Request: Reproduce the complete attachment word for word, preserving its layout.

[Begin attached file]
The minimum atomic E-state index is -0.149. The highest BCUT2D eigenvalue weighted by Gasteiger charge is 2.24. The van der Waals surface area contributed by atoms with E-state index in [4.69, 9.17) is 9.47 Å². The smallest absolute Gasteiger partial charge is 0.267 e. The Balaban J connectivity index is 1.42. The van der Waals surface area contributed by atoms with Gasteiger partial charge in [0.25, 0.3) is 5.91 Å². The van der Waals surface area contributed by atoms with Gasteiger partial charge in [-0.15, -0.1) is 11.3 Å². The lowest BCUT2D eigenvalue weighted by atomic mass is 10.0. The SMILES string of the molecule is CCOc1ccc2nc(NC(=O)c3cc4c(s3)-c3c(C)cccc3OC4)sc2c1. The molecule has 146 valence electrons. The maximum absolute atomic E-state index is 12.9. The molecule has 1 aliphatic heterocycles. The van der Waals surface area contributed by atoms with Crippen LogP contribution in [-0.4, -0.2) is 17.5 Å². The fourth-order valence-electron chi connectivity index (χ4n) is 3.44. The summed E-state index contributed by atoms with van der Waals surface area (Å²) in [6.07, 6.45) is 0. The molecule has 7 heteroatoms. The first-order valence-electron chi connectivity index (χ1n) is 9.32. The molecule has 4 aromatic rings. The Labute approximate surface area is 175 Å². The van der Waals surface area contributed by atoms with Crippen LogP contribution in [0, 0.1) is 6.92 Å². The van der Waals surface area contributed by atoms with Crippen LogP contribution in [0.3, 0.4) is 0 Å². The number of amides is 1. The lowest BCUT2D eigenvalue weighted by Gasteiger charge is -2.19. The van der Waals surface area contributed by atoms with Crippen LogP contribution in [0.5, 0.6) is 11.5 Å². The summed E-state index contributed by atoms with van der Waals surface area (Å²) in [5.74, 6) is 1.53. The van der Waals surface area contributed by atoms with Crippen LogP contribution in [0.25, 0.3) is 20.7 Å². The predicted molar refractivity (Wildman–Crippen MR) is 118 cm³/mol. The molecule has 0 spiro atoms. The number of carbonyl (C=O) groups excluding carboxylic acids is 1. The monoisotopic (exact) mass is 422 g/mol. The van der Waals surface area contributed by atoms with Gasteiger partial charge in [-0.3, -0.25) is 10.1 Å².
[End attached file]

The minimum atomic E-state index is -0.149. The highest BCUT2D eigenvalue weighted by Gasteiger charge is 2.24. The van der Waals surface area contributed by atoms with E-state index in [4.69, 9.17) is 9.47 Å². The smallest absolute Gasteiger partial charge is 0.267 e. The Balaban J connectivity index is 1.42. The van der Waals surface area contributed by atoms with Gasteiger partial charge in [0.25, 0.3) is 5.91 Å². The van der Waals surface area contributed by atoms with Gasteiger partial charge in [-0.15, -0.1) is 11.3 Å². The lowest BCUT2D eigenvalue weighted by atomic mass is 10.0. The SMILES string of the molecule is CCOc1ccc2nc(NC(=O)c3cc4c(s3)-c3c(C)cccc3OC4)sc2c1. The molecule has 146 valence electrons. The maximum absolute atomic E-state index is 12.9. The molecule has 1 aliphatic heterocycles. The van der Waals surface area contributed by atoms with Crippen LogP contribution in [-0.4, -0.2) is 17.5 Å². The fourth-order valence-electron chi connectivity index (χ4n) is 3.44. The summed E-state index contributed by atoms with van der Waals surface area (Å²) in [6.07, 6.45) is 0. The molecule has 7 heteroatoms. The first-order valence-electron chi connectivity index (χ1n) is 9.32. The molecule has 4 aromatic rings. The Labute approximate surface area is 175 Å². The van der Waals surface area contributed by atoms with Crippen LogP contribution in [0, 0.1) is 6.92 Å². The van der Waals surface area contributed by atoms with Crippen LogP contribution in [0.3, 0.4) is 0 Å². The number of amides is 1. The lowest BCUT2D eigenvalue weighted by Gasteiger charge is -2.19. The van der Waals surface area contributed by atoms with Crippen LogP contribution in [0.5, 0.6) is 11.5 Å². The summed E-state index contributed by atoms with van der Waals surface area (Å²) in [5.74, 6) is 1.53. The van der Waals surface area contributed by atoms with Crippen LogP contribution in [0.25, 0.3) is 20.7 Å². The predicted molar refractivity (Wildman–Crippen MR) is 118 cm³/mol. The molecule has 0 spiro atoms. The number of carbonyl (C=O) groups excluding carboxylic acids is 1. The monoisotopic (exact) mass is 422 g/mol. The van der Waals surface area contributed by atoms with Gasteiger partial charge in [-0.3, -0.25) is 10.1 Å².